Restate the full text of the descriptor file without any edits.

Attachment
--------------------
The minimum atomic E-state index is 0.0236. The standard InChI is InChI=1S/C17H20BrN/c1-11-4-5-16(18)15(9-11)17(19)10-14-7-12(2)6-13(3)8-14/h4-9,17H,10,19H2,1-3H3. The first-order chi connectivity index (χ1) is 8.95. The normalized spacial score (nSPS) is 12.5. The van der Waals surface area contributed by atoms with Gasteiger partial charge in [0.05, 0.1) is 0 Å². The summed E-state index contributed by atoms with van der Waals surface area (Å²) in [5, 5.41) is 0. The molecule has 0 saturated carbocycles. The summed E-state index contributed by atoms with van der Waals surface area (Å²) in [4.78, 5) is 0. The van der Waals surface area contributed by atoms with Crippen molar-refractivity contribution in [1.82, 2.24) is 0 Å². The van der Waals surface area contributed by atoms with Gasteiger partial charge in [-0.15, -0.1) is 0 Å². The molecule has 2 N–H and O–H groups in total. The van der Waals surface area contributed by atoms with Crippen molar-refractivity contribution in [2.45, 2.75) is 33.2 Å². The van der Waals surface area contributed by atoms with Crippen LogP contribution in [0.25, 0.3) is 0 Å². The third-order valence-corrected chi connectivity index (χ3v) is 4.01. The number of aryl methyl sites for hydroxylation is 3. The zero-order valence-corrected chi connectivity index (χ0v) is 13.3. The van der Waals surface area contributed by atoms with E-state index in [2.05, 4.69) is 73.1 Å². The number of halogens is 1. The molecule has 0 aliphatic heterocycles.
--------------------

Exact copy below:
The minimum atomic E-state index is 0.0236. The standard InChI is InChI=1S/C17H20BrN/c1-11-4-5-16(18)15(9-11)17(19)10-14-7-12(2)6-13(3)8-14/h4-9,17H,10,19H2,1-3H3. The first-order chi connectivity index (χ1) is 8.95. The normalized spacial score (nSPS) is 12.5. The van der Waals surface area contributed by atoms with Gasteiger partial charge in [0.05, 0.1) is 0 Å². The summed E-state index contributed by atoms with van der Waals surface area (Å²) in [5, 5.41) is 0. The molecule has 0 saturated carbocycles. The summed E-state index contributed by atoms with van der Waals surface area (Å²) in [4.78, 5) is 0. The van der Waals surface area contributed by atoms with Crippen molar-refractivity contribution in [1.82, 2.24) is 0 Å². The van der Waals surface area contributed by atoms with Gasteiger partial charge in [-0.15, -0.1) is 0 Å². The molecule has 2 N–H and O–H groups in total. The van der Waals surface area contributed by atoms with Crippen molar-refractivity contribution in [2.45, 2.75) is 33.2 Å². The van der Waals surface area contributed by atoms with Crippen LogP contribution in [0.25, 0.3) is 0 Å². The third-order valence-corrected chi connectivity index (χ3v) is 4.01. The number of aryl methyl sites for hydroxylation is 3. The zero-order valence-corrected chi connectivity index (χ0v) is 13.3. The van der Waals surface area contributed by atoms with E-state index in [2.05, 4.69) is 73.1 Å². The number of halogens is 1. The molecule has 0 aliphatic heterocycles.